Back in March, Christianity Today’s Mark Galli wrote an editorial note explaining why the magazine was publishing four separate articles all extolling traditional worship music:
“We strove to find an article or conduct an interview that would give more space to exploring the gift of contemporary music, but we came up empty. I’ll be frank: When it comes to contemporary Christian music, I have yet to find authors who are able to probe its uniqueness with the same depth and insight as those who relish traditional music. What I usually find is articles that say, ‘But people like it!’”
I’ve been pondering the matter. I like contemporary worship music, but can I articulate its contribution? Let me try.
First, though, let me distinguish between two kinds of contemporary music. One is little different from traditional hymnology—just different instruments. The melody may be simpler, the harmony less complex, and—most notably—the typical accompaniment is drums and guitar, not organ. But the lyrics are as extended as most hymns, and they are arranged in verses. For this kind of contemporary music I believe we are merely discussing musical tastes. You prefer organ over guitar? Good for you. The fact that most such contemporary hymns are flaccid and forgettable is hardly relevant. Most hymns composed in most of history have been of poor quality; they appear for a season and then vanish unmourned. So it will be with this new crop, whatever instruments are used. Let us hope that among a lot of bad material, something good will appear.
Another kind of contemporary music really is different, though. I was forcibly reminded of it this past weekend when I attended Bethel Church in Redding, California, a Pentecostal congregation known for its music (among other things). The guitar-driven songs were well performed, in a U2, wall-of-sound way. The lyrics projected on the screen for singing were brief, almost mantra-like words of adoration or confession, and they were repeated without much variation for about ten minutes per song. I liked the music but found it boring after the third repetition. My fellow worshipers did not seem bored, though: they appeared to be in states of ecstasy right to the last note.
This is the music mocked and scorned by traditionalists: three chords, four words, five times. But let us take it seriously, since our fellow worshipers do.
The goal of traditional worship music is to engage mind and body together in a rigorous act of worship. It requires work and skill to sing hymns well, especially in harmony, and the words to a good hymn require your sustained attention. The best hymns express truth in a comprehensive complexity, unified and full.
Just the opposite is the case in the best contemporary praise songs. They take one simple phrase that the emotions and mind and heart can seize on, and repeat it. These are not mantras in the eastern sense, where mind is dazzled into quiet by sheer mystery. Rather they reflect one comprehensible facet of the gospel message—God’s infinite power, for example, or our longing for his love, or his sacrifice on the cross. They hold a beam of light on that facet. Their value is in enabling contemplation, in a way more familiar to Catholics than Protestants. Trained as I am in traditional hymns, I do not find it so easy to lose myself in these songs. My younger fellow worshipers do, “lost in wonder, love and praise,” as one older hymn puts it. The simplicity of the music enables this. You do not have to work at singing; in fact, the wall of sound makes it virtually impossible to hear yourself sing. The words are easy. No hymnal need prompt you, nor even a powerpoint slide. The best songs stick in your head. You can focus on one thing, continuously, and for ten minutes see nothing else.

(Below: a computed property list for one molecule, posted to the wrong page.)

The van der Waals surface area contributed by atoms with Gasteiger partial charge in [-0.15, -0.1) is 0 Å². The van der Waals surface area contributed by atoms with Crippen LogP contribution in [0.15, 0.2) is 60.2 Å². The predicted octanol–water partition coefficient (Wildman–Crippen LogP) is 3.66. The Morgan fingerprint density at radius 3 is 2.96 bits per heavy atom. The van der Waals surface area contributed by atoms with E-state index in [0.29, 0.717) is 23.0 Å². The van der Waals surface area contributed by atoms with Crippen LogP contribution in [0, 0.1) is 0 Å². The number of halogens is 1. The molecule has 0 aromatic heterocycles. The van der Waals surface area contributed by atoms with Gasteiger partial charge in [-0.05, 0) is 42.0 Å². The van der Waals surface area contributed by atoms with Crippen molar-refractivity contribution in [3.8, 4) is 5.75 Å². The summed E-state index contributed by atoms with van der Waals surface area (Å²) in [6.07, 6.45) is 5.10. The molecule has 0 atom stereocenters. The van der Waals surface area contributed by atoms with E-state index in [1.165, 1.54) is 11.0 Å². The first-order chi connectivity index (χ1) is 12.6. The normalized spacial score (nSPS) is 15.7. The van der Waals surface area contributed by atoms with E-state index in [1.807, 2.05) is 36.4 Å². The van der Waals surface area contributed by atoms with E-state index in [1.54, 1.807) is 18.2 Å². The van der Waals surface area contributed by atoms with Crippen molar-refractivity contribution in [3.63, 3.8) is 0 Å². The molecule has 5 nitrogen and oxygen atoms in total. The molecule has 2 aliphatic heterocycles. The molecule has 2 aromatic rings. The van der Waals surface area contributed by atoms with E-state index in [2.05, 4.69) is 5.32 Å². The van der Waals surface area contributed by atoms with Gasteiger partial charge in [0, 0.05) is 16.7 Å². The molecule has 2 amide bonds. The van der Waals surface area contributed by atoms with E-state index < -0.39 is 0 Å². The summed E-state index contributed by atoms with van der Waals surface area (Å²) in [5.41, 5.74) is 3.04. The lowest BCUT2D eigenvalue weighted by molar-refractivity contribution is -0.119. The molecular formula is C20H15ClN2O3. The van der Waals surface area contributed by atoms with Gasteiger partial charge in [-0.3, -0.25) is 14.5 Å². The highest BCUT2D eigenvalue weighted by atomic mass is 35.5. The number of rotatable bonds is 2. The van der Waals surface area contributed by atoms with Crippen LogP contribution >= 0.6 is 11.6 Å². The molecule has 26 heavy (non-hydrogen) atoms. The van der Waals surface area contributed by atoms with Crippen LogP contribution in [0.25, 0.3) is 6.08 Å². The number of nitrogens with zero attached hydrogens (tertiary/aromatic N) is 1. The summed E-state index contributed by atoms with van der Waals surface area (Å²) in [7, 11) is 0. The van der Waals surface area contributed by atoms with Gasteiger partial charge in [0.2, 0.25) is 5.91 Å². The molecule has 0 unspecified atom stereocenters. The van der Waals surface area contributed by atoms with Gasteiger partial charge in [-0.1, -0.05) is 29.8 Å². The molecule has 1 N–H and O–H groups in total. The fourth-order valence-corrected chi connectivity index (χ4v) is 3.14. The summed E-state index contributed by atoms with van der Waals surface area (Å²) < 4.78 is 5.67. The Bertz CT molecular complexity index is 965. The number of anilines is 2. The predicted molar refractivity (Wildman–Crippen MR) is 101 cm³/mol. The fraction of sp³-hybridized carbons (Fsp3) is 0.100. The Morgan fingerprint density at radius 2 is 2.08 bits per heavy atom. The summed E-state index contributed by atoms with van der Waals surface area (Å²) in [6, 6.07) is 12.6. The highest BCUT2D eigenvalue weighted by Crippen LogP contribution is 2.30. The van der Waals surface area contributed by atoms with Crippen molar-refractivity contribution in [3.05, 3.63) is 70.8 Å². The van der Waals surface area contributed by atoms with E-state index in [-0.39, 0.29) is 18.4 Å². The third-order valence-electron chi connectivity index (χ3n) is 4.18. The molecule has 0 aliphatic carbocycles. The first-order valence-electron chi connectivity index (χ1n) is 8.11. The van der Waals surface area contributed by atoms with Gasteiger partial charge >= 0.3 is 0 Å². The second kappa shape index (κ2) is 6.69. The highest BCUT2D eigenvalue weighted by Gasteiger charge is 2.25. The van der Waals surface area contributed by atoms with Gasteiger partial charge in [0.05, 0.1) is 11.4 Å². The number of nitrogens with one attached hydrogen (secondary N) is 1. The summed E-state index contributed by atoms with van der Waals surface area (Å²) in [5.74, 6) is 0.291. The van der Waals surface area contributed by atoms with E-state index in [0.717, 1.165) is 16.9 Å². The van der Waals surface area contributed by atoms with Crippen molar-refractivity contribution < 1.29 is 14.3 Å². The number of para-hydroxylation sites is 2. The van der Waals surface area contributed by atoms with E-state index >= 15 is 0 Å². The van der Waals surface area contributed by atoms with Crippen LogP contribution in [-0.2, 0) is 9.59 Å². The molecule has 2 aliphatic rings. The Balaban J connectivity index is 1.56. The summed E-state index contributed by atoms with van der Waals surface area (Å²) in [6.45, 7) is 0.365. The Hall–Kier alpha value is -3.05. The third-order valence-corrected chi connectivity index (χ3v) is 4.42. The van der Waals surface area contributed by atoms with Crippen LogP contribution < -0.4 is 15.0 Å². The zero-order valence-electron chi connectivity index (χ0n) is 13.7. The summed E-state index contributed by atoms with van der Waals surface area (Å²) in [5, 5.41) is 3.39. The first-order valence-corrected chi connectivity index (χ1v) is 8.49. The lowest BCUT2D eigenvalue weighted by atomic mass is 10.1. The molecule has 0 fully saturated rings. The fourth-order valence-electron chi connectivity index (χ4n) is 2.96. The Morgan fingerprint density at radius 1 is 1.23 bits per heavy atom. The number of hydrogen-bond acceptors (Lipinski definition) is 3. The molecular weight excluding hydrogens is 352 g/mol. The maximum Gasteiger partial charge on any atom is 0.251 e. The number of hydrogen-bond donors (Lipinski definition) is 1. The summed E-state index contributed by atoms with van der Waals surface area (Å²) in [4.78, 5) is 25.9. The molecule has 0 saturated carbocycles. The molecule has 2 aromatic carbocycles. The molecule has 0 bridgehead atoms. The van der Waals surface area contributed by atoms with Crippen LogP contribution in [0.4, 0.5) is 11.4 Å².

Then there is the body. Andrew Walls somewhere snidely refers to the remarkable western achievement of making music in a way that goes against every human instinct: not moving your body at all. Traditional worship music involves very little swaying or toe tapping. The body is still. Just try dancing to, “How Great Thou Art,” or “Of the Father’s Love Begotten.”
But in contemporary Christian worship music, the body is expressively involved. If you do not signal worship with your body, you are not really participating. Look around the room; you can see the difference between those who are involved in worship and those who are not. Their bodies tell the story.
This is one reason why contemporary worship music crosses cultural boundaries in a way that traditional hymnology does not. Anybody who has worshiped outside the west and heard a congregation struggling to sing western music badly will understand the problem. Contemporary music makes the transition with few obstacles. Surely this is a significant point in favor of contemporary music. It internationalizes. Its musical simplicity, and its danceable qualities make it communicate in almost every culture.
In sum: contemporary music enables worship of a different kind—that of adoration and contemplation. It enables bodily expression, for soul-and-body worship. And it begins the process of melding all nations into the one great chorus that will sing eternally. It is not the only way to worship, surely, but it has captured the minds and hearts of many. “People like it,” and for a reason.